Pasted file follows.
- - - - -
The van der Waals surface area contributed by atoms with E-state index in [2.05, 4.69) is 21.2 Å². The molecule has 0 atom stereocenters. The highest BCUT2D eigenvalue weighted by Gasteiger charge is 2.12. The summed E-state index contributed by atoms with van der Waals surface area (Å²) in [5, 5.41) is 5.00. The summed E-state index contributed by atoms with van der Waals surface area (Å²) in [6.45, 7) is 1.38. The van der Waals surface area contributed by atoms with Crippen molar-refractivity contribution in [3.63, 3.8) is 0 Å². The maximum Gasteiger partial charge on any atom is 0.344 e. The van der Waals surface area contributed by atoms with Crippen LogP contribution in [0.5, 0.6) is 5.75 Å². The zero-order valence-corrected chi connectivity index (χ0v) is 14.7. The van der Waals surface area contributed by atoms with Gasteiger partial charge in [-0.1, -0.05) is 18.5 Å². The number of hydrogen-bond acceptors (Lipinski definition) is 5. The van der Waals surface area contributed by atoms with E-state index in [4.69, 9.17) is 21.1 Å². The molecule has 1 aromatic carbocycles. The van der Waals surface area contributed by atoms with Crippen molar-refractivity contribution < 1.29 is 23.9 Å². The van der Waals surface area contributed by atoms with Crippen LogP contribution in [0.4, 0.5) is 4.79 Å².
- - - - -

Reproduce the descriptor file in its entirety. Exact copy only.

The van der Waals surface area contributed by atoms with E-state index in [2.05, 4.69) is 21.2 Å². The molecule has 0 atom stereocenters. The highest BCUT2D eigenvalue weighted by Gasteiger charge is 2.12. The summed E-state index contributed by atoms with van der Waals surface area (Å²) in [5, 5.41) is 5.00. The summed E-state index contributed by atoms with van der Waals surface area (Å²) in [6.45, 7) is 1.38. The van der Waals surface area contributed by atoms with Crippen molar-refractivity contribution in [3.63, 3.8) is 0 Å². The maximum Gasteiger partial charge on any atom is 0.344 e. The van der Waals surface area contributed by atoms with Crippen LogP contribution in [0.5, 0.6) is 5.75 Å². The zero-order valence-corrected chi connectivity index (χ0v) is 14.7. The van der Waals surface area contributed by atoms with Gasteiger partial charge in [-0.1, -0.05) is 18.5 Å². The number of hydrogen-bond acceptors (Lipinski definition) is 5. The van der Waals surface area contributed by atoms with E-state index in [4.69, 9.17) is 21.1 Å². The molecule has 1 aromatic carbocycles. The van der Waals surface area contributed by atoms with Crippen molar-refractivity contribution < 1.29 is 23.9 Å². The van der Waals surface area contributed by atoms with Crippen LogP contribution in [0.4, 0.5) is 4.79 Å².